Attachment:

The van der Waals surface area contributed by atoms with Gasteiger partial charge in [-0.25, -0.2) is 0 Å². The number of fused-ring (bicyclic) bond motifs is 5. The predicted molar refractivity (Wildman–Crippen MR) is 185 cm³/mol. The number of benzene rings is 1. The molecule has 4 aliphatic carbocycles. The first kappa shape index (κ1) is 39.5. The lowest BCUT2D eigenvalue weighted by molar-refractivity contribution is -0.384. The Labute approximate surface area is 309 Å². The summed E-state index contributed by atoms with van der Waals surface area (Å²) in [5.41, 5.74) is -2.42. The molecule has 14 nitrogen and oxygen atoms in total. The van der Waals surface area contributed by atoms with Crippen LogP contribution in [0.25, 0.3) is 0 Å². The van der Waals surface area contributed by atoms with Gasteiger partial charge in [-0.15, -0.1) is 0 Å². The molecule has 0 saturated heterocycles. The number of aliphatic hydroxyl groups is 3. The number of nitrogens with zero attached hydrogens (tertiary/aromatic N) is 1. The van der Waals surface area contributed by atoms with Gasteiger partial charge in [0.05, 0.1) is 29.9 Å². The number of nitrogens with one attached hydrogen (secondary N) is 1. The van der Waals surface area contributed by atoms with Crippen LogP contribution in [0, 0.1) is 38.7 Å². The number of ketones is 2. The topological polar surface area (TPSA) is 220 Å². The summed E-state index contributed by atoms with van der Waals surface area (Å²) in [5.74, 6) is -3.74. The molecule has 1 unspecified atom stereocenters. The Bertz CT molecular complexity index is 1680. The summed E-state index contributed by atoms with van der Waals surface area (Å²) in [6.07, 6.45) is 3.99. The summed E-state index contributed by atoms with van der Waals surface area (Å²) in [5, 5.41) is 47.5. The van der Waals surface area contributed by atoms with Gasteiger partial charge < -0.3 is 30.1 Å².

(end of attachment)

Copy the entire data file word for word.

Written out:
The van der Waals surface area contributed by atoms with Gasteiger partial charge in [-0.25, -0.2) is 0 Å². The number of fused-ring (bicyclic) bond motifs is 5. The predicted molar refractivity (Wildman–Crippen MR) is 185 cm³/mol. The number of benzene rings is 1. The molecule has 4 aliphatic carbocycles. The first kappa shape index (κ1) is 39.5. The lowest BCUT2D eigenvalue weighted by molar-refractivity contribution is -0.384. The Labute approximate surface area is 309 Å². The summed E-state index contributed by atoms with van der Waals surface area (Å²) in [5.41, 5.74) is -2.42. The molecule has 14 nitrogen and oxygen atoms in total. The van der Waals surface area contributed by atoms with Crippen LogP contribution in [0.25, 0.3) is 0 Å². The van der Waals surface area contributed by atoms with Gasteiger partial charge in [-0.15, -0.1) is 0 Å². The molecule has 0 saturated heterocycles. The number of aliphatic hydroxyl groups is 3. The number of nitrogens with zero attached hydrogens (tertiary/aromatic N) is 1. The van der Waals surface area contributed by atoms with Gasteiger partial charge in [0.05, 0.1) is 29.9 Å². The number of nitrogens with one attached hydrogen (secondary N) is 1. The van der Waals surface area contributed by atoms with Crippen LogP contribution in [0, 0.1) is 38.7 Å². The number of ketones is 2. The topological polar surface area (TPSA) is 220 Å². The summed E-state index contributed by atoms with van der Waals surface area (Å²) in [5.74, 6) is -3.74. The molecule has 1 unspecified atom stereocenters. The Bertz CT molecular complexity index is 1680. The summed E-state index contributed by atoms with van der Waals surface area (Å²) in [6.07, 6.45) is 3.99. The summed E-state index contributed by atoms with van der Waals surface area (Å²) in [5, 5.41) is 47.5. The van der Waals surface area contributed by atoms with Gasteiger partial charge < -0.3 is 30.1 Å².